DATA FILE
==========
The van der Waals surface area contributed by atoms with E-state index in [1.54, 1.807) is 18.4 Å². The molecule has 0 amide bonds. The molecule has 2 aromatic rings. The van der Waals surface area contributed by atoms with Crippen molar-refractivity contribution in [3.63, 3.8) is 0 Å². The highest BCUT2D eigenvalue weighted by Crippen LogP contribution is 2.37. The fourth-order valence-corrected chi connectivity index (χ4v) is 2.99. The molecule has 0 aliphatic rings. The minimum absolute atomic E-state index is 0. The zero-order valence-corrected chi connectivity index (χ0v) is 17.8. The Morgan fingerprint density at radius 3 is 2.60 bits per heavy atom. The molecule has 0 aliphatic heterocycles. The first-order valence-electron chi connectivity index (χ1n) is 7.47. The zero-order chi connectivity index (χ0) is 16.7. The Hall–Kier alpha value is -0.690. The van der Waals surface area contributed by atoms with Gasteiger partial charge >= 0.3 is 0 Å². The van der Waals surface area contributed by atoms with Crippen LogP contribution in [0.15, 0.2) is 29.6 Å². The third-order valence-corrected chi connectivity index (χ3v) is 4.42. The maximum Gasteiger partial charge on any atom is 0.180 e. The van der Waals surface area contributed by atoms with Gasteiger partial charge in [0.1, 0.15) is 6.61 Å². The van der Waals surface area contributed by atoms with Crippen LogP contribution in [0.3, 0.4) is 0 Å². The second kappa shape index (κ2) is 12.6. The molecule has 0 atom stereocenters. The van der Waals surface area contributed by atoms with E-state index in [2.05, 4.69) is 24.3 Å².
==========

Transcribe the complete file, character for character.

The van der Waals surface area contributed by atoms with E-state index in [1.54, 1.807) is 18.4 Å². The molecule has 0 amide bonds. The molecule has 2 aromatic rings. The van der Waals surface area contributed by atoms with Crippen molar-refractivity contribution in [3.63, 3.8) is 0 Å². The highest BCUT2D eigenvalue weighted by Crippen LogP contribution is 2.37. The fourth-order valence-corrected chi connectivity index (χ4v) is 2.99. The molecule has 0 aliphatic rings. The minimum absolute atomic E-state index is 0. The zero-order valence-corrected chi connectivity index (χ0v) is 17.8. The Morgan fingerprint density at radius 3 is 2.60 bits per heavy atom. The molecule has 0 aliphatic heterocycles. The first-order valence-electron chi connectivity index (χ1n) is 7.47. The zero-order chi connectivity index (χ0) is 16.7. The Hall–Kier alpha value is -0.690. The van der Waals surface area contributed by atoms with Gasteiger partial charge >= 0.3 is 0 Å². The van der Waals surface area contributed by atoms with Crippen LogP contribution in [0.15, 0.2) is 29.6 Å². The third-order valence-corrected chi connectivity index (χ3v) is 4.42. The maximum Gasteiger partial charge on any atom is 0.180 e. The van der Waals surface area contributed by atoms with Gasteiger partial charge in [0.1, 0.15) is 6.61 Å². The van der Waals surface area contributed by atoms with Crippen LogP contribution in [0.3, 0.4) is 0 Å². The second kappa shape index (κ2) is 12.6. The molecule has 0 atom stereocenters. The van der Waals surface area contributed by atoms with E-state index in [2.05, 4.69) is 24.3 Å².